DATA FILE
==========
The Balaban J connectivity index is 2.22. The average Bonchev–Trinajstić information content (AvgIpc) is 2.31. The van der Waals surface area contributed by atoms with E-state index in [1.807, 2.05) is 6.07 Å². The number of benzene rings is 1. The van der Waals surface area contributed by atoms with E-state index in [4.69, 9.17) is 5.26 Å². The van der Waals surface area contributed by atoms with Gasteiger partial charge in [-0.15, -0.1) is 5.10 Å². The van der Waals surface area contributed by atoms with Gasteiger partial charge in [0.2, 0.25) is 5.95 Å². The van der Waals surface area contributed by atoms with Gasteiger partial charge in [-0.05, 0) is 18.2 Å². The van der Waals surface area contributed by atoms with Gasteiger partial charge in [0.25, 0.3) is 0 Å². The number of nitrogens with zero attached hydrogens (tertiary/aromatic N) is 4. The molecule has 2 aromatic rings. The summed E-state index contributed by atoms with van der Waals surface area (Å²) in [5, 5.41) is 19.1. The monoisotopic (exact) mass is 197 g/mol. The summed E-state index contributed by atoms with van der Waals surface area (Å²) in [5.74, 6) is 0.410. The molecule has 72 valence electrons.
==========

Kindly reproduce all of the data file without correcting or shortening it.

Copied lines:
The Balaban J connectivity index is 2.22. The average Bonchev–Trinajstić information content (AvgIpc) is 2.31. The van der Waals surface area contributed by atoms with E-state index in [1.807, 2.05) is 6.07 Å². The number of benzene rings is 1. The van der Waals surface area contributed by atoms with E-state index in [4.69, 9.17) is 5.26 Å². The van der Waals surface area contributed by atoms with Gasteiger partial charge in [-0.15, -0.1) is 5.10 Å². The van der Waals surface area contributed by atoms with Gasteiger partial charge in [0.2, 0.25) is 5.95 Å². The van der Waals surface area contributed by atoms with Gasteiger partial charge in [-0.05, 0) is 18.2 Å². The van der Waals surface area contributed by atoms with Gasteiger partial charge in [0.25, 0.3) is 0 Å². The number of nitrogens with zero attached hydrogens (tertiary/aromatic N) is 4. The molecule has 2 aromatic rings. The summed E-state index contributed by atoms with van der Waals surface area (Å²) in [5, 5.41) is 19.1. The monoisotopic (exact) mass is 197 g/mol. The summed E-state index contributed by atoms with van der Waals surface area (Å²) in [5.74, 6) is 0.410. The molecule has 72 valence electrons.